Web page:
The situation had become so alarming that in l993 the university carried out an investigation under Dr Keith Hawton from the psychiatry department. The number of suicides at the university was, the study concluded grimly, "greater than would be expected on the basis of national rates for people in the 18 to 25 age group".

Colleges were advised to consider ways of reducing academic pressures on students, and the university's counselling service and student helpline were both expanded.

Present and former students at Oxford tell of the strains of arriving at university fresh from a glittering school career, only to find themselves surrounded for the first time by equally clever contemporaries.

Where at school they probably sailed through A-levels with hard work but no undue strain, they now find themselves confronting excessive reading lists, weekly two-to-one tutorials in which every knowledge gap will be exposed and, frequently, the prospect of "collections", or tests, after each vacation.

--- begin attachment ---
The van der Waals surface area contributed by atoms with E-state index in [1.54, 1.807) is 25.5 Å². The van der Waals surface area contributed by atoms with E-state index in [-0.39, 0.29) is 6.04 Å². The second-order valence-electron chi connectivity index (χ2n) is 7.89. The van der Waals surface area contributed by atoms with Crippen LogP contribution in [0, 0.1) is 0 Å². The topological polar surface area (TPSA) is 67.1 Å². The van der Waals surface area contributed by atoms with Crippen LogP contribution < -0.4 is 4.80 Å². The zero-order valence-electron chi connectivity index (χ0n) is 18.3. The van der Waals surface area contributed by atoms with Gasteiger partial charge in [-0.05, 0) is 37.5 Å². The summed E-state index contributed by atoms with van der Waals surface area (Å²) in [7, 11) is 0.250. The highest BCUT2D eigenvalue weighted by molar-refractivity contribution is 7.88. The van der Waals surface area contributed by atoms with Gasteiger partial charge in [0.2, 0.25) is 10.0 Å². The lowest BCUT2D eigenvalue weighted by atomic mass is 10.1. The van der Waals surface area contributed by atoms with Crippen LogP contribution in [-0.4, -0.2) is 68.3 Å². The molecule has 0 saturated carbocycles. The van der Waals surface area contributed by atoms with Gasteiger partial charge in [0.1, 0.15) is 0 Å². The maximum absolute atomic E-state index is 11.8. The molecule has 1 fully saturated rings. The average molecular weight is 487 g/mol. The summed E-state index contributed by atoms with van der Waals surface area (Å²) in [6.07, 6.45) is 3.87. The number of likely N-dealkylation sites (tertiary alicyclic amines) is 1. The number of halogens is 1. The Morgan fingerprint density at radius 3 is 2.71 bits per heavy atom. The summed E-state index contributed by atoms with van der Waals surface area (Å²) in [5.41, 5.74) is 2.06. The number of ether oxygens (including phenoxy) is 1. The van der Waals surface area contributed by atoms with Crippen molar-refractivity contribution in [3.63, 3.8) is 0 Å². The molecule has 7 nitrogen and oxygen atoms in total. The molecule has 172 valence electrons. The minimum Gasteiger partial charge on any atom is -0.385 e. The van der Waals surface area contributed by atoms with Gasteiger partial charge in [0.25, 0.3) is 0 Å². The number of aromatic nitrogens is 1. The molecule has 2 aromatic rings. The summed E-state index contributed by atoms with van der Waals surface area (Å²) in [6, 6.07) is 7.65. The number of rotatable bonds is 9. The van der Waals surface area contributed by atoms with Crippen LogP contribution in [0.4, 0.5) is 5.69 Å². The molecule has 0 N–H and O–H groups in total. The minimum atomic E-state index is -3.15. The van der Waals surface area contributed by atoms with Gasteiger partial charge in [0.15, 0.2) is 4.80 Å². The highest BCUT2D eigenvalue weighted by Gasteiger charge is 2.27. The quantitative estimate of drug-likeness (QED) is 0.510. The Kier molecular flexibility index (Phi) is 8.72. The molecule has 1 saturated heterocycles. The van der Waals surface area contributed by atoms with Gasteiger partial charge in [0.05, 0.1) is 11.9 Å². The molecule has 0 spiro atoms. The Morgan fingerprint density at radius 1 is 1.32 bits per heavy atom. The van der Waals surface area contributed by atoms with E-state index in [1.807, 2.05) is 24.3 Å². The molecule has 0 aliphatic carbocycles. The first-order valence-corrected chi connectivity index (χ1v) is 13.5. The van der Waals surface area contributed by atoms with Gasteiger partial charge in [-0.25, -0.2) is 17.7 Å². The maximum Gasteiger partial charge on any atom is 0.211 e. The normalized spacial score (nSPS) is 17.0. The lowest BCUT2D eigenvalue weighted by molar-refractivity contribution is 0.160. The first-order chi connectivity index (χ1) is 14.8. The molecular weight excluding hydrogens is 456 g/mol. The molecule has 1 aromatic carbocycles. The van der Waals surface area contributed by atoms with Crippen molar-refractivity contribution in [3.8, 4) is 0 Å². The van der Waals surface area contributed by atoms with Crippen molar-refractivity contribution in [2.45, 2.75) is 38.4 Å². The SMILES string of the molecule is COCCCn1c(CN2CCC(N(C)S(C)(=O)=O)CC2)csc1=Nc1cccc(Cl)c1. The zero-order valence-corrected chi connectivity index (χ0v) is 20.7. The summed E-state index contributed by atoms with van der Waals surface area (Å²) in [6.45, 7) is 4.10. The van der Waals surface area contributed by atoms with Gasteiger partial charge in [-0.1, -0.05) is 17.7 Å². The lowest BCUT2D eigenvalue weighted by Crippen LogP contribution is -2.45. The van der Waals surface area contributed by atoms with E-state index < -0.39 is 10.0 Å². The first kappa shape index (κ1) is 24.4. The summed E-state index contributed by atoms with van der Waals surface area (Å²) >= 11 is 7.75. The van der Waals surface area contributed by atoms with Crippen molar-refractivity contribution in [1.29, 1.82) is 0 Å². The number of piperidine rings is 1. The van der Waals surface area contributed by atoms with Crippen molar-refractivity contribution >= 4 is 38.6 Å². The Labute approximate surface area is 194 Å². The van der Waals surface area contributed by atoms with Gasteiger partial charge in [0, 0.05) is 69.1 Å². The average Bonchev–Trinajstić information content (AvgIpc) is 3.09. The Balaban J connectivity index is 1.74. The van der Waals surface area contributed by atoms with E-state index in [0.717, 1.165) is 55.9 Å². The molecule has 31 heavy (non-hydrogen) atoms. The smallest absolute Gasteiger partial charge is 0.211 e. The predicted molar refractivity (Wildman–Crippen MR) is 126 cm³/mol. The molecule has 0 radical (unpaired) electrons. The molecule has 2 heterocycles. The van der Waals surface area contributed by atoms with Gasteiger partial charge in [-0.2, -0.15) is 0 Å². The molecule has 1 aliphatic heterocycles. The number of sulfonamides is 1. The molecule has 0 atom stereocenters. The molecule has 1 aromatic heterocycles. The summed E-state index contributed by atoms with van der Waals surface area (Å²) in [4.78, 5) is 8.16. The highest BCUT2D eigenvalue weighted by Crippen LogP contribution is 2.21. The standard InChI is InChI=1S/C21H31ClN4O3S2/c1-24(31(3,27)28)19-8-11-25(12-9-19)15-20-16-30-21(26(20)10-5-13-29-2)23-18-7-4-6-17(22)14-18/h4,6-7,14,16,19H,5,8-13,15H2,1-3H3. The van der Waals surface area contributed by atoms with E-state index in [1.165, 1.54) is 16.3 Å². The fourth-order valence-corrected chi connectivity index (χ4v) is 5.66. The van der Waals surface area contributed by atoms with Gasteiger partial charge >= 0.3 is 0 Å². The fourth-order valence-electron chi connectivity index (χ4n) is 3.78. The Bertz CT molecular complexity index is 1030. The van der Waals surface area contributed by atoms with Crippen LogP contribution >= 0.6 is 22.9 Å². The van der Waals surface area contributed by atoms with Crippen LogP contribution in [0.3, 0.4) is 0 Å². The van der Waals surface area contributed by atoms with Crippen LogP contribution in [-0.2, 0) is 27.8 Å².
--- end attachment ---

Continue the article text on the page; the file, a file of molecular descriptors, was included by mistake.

For some, the stress proves too much. One 24-year-old former Oxford geography student describes how her despair at lack of praise and support from tutors prompted her to attempt suicide halfway through her second year.

"I was living out of college in a house with two other girls. We had had a dinner party and I was a bit drunk, but I knew what I was doing.

"I went upstairs to the bathroom and tried to slash my wrists with a razor-blade. I know I didn't truly want to kill myself, because I did it so badly, but there was a lot of blood."

A friend talked her round and the moment was, she now believes, a turning point. "I came to Oxford having always got As at everything. I had never failed, and I had always thrived on praise and success. Now suddenly I just couldn't keep up with the intensity of the rounds of essays and the sheer weight of reading. I decided to lower my sights."

The one time high-flyer made a conscious effort not to give in to her desire to leave university, but to scale down her degree ambitions. She left with a 2:2.